Size-exaggerated artist's conception showing the ratio of planets to stars in the Milky Way
Artist's impression of how commonly planets orbit the stars in the Milky Way[1]
Histogram of Discovered Exoplanets each year as of 26 November 2017
Discovered exoplanets each year as of 26 November 2017[2]
Size comparison of Jupiter and the exoplanet TrES-3b
Size comparison of Jupiter and the exoplanet TrES-3b. TrES-3b has an orbital period of only 31 hours[3] and is classified as a Hot Jupiter for being large and close to its star, making it one of the easiest planets to detect by the transit method.
Histogram Chart of Confirmed Exoplanets by distance
NASA histogram chart of confirmed exoplanets by distance

An exoplanet (t/)[4] or extrasolar planet is a planet outside the Solar System. The first possible evidence of an exoplanet was noted in 1917, but was not recognized as such.[5] The first confirmation of detection occurred in 1992. This was followed by the confirmation of a planet detected in 1988. As of 1 August 2019, there are 4,103 confirmed exoplanets in 3,056 systems, with 665 systems having more than one planet.[6]

There are many methods of detecting exoplanets. Transit photometry and Doppler spectroscopy have found the most, but these methods suffer from a clear observational bias favoring the detection of planets near the star; thus, 85% of the exoplanets detected are inside the tidal locking zone.[7] In several cases, multiple planets have been observed around a star.[8] About 1 in 5 Sun-like stars[a] have an "Earth-sized"[b] planet in the habitable zone.[c][9][10] Assuming there are 200 billion stars in the Milky Way,[d] it can be hypothesized that there are 11 billion potentially habitable Earth-sized planets in the Milky Way, rising to 40 billion if planets orbiting the numerous red dwarfs are included.[11]

The least massive planet known is Draugr (also known as PSR B1257+12 A or PSR B1257+12 b), which is about twice the mass of the Moon. The most massive planet listed on the NASA Exoplanet Archive is HR 2562 b,[12][13] about 30 times the mass of Jupiter, although according to some definitions of a planet (based on the nuclear fusion of deuterium[14]), it is too massive to be a planet and may be a brown dwarf instead. There are planets that are so near to their star that they take only a few hours to orbit and there are others so far away that they take thousands of years to orbit. Some are so far out that it is difficult to tell whether they are gravitationally bound to the star. Almost all of the planets detected so far are within the Milky Way. Nonetheless, evidence suggests that extragalactic planets, exoplanets farther away in galaxies beyond the local Milky Way galaxy, may exist.[15][16] The nearest exoplanet is Proxima Centauri b, located 4.2 light-years (1.3 parsecs) from Earth and orbiting Proxima Centauri, the closest star to the Sun.[17]

The discovery of exoplanets has intensified interest in the search for extraterrestrial life. There is special interest in planets that orbit in a star's habitable zone, where it is possible for liquid water, a prerequisite for life on Earth, to exist on the surface. The study of planetary habitability also considers a wide range of other factors in determining the suitability of a planet for hosting life.[18]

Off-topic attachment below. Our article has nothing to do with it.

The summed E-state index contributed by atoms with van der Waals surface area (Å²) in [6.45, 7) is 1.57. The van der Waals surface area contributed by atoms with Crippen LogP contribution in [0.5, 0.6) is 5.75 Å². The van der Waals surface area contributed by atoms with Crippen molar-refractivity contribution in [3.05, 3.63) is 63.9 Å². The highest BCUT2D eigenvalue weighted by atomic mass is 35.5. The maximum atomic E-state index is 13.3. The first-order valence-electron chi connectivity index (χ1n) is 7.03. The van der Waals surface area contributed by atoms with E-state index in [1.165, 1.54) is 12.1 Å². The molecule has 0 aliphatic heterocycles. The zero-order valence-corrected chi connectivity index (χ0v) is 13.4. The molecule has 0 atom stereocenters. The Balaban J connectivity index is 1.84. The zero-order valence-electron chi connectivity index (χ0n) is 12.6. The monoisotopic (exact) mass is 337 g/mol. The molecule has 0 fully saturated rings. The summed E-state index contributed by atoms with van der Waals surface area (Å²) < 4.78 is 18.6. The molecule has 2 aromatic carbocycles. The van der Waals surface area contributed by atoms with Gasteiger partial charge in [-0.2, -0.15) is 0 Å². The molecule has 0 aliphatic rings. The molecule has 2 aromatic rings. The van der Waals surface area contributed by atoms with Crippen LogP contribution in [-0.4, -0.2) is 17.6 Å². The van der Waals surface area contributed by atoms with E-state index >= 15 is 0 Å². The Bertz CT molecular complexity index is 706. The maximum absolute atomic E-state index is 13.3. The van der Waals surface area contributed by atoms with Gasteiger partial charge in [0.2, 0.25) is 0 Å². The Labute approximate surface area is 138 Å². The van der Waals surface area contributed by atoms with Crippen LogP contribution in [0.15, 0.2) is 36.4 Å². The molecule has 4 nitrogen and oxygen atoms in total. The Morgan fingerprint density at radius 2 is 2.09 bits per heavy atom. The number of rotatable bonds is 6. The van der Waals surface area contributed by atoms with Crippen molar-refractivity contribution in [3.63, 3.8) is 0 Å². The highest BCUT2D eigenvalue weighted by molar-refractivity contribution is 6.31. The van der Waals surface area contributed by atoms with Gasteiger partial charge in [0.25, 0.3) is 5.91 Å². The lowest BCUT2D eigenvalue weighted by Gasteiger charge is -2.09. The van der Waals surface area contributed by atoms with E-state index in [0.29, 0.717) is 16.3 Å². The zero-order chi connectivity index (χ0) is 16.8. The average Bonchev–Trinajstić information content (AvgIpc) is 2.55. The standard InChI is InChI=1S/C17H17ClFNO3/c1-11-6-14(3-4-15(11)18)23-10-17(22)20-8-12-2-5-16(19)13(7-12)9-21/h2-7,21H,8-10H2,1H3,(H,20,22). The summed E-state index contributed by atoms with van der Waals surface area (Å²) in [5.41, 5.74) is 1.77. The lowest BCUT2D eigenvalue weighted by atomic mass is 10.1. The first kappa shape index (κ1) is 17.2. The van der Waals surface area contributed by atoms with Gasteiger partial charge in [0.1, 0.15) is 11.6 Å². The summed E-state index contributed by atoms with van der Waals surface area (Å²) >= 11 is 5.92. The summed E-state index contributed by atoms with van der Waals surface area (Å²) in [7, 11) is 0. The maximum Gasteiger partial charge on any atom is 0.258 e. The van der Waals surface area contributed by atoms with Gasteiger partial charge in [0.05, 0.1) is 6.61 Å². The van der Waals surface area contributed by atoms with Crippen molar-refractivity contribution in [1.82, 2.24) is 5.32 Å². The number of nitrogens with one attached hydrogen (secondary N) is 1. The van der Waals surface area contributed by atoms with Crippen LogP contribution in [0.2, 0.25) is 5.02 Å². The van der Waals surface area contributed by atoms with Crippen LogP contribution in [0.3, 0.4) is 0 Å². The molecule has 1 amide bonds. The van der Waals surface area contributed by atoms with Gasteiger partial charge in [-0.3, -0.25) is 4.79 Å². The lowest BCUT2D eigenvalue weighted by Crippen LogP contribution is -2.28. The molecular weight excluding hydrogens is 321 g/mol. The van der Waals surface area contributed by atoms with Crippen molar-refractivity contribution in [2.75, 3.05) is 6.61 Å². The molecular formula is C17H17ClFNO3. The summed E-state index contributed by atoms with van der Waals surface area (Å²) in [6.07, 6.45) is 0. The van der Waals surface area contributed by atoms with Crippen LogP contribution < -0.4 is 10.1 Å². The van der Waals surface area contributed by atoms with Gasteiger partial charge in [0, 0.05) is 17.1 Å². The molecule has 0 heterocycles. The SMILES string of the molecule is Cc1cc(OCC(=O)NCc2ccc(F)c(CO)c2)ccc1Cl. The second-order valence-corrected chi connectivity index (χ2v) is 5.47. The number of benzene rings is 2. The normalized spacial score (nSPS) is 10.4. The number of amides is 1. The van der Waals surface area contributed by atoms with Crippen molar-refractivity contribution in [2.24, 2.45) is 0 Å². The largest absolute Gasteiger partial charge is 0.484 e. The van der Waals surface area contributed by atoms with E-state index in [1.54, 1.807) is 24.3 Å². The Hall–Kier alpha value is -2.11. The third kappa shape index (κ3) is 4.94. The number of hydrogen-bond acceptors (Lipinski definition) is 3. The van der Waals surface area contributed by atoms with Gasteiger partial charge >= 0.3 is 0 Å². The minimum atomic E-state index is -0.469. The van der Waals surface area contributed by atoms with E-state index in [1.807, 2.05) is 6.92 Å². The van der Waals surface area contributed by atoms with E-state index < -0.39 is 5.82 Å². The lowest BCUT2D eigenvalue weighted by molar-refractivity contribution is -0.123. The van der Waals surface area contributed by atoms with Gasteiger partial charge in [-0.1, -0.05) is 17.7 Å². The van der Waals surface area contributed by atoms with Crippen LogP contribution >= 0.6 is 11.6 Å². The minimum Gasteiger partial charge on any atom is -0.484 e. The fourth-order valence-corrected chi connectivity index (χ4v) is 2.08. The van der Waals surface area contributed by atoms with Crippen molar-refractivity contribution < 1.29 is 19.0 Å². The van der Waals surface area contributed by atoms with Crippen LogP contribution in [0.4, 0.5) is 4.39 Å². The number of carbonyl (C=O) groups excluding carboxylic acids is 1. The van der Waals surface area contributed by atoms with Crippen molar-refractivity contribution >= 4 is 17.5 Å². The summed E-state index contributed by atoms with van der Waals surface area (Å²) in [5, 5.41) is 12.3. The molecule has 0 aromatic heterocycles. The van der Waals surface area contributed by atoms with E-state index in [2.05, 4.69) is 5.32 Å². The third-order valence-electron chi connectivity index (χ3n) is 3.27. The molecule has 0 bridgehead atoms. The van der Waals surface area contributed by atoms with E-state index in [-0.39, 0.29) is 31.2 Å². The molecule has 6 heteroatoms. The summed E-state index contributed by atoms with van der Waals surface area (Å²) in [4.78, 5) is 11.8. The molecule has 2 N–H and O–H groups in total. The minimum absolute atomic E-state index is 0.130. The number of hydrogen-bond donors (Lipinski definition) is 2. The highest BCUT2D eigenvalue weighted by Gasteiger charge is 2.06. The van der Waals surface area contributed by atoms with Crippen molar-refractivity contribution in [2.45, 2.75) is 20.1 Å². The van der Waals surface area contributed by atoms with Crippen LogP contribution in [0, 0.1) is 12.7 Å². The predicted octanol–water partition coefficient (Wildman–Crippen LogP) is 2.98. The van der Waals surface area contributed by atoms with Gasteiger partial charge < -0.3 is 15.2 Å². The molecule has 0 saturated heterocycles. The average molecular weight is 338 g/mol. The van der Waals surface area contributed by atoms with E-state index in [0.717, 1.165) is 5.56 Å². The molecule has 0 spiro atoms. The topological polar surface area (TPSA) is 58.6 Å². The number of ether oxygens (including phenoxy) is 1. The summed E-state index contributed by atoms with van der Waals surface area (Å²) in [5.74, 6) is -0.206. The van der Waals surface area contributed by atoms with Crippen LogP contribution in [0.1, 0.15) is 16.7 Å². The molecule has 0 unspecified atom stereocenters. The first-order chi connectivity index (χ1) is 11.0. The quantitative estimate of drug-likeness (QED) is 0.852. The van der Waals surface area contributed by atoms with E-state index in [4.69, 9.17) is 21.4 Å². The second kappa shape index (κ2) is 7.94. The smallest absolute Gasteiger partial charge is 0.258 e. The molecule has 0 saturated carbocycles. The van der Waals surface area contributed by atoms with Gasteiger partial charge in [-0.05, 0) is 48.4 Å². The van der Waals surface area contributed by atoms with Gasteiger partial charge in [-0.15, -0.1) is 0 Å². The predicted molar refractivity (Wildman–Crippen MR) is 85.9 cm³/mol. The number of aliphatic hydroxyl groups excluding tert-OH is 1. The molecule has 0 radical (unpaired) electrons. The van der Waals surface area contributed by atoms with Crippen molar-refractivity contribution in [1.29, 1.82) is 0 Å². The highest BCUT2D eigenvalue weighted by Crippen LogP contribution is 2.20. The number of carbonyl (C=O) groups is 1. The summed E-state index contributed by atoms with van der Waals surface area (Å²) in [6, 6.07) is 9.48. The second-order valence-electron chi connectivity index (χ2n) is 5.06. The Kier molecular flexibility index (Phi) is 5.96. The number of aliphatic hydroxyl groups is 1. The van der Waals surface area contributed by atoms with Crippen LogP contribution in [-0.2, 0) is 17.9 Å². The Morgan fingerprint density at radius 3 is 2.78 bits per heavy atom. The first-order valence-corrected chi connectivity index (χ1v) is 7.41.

Besides exoplanets, there are also rogue planets, which do not orbit any star. These tend to be considered as a separate category, especially if they are gas giants, in which case they are often counted as sub-brown dwarfs, like WISE 0855−0714.[19] The rogue planets in the Milky Way possibly number in the billions (or more).[20][21]


Exoplanet HIP 65426b is the first discovered planet around star HIP 65426.[22]

The convention for designating exoplanets is an extension of the system used for designating multiple-star systems as adopted by the International Astronomical Union (IAU). For exoplanets orbiting a single star, the designation is normally formed by taking the name or, more commonly, designation of its parent star and adding a lower case letter.[23] The first planet discovered in a system is given the designation "b" (the parent star is considered to be "a") and later planets are given subsequent letters. If several planets in the same system are discovered at the same time, the closest one to the star gets the next letter, followed by the other planets in order of orbital size. A provisional IAU-sanctioned standard exists to accommodate the designation of circumbinary planets. A limited number of exoplanets have IAU-sanctioned proper names. Other naming systems exist.

Other Languages
Afrikaans: Eksoplaneet
aragonés: Exoplaneta
azərbaycanca: Ekzoplanet
беларуская: Экзапланета
беларуская (тарашкевіца)‎: Экзаплянэта
български: Екзопланета
brezhoneg: Ezplanedenn
Чӑвашла: Экзопланета
čeština: Exoplaneta
dansk: Exoplanet
Deutsch: Exoplanet
euskara: Exoplaneta
français: Exoplanète
한국어: 외계 행성
հայերեն: Էկզոմոլորակ
हिन्दी: बहिर्ग्रह
Bahasa Indonesia: Planet luar tata surya
íslenska: Fjarreikistjarna
ქართული: ეგზოპლანეტა
қазақша: Экзопланета
Kiswahili: Sayari-nje
latviešu: Citplanēta
Lëtzebuergesch: Exoplanéit
lietuvių: Egzoplaneta
Limburgs: Exoplaneet
Lingua Franca Nova: Planetas estrasolal
magyar: Exobolygó
मराठी: परग्रह
Bahasa Melayu: Planet luar suria
Nederlands: Exoplaneet
norsk: Eksoplanet
norsk nynorsk: Ekstrasolar planet
occitan: Exoplaneta
oʻzbekcha/ўзбекча: Ekzosayyora
português: Exoplaneta
română: Exoplanetă
русский: Экзопланета
Scots: Exoplanet
Simple English: Extrasolar planet
slovenščina: Zunajosončni planet
srpskohrvatski / српскохрватски: Ekstrasolarni planet
svenska: Exoplanet
Taqbaylit: Amtiweg uffiɣ
татарча/tatarça: Экзопланета
українська: Екзопланета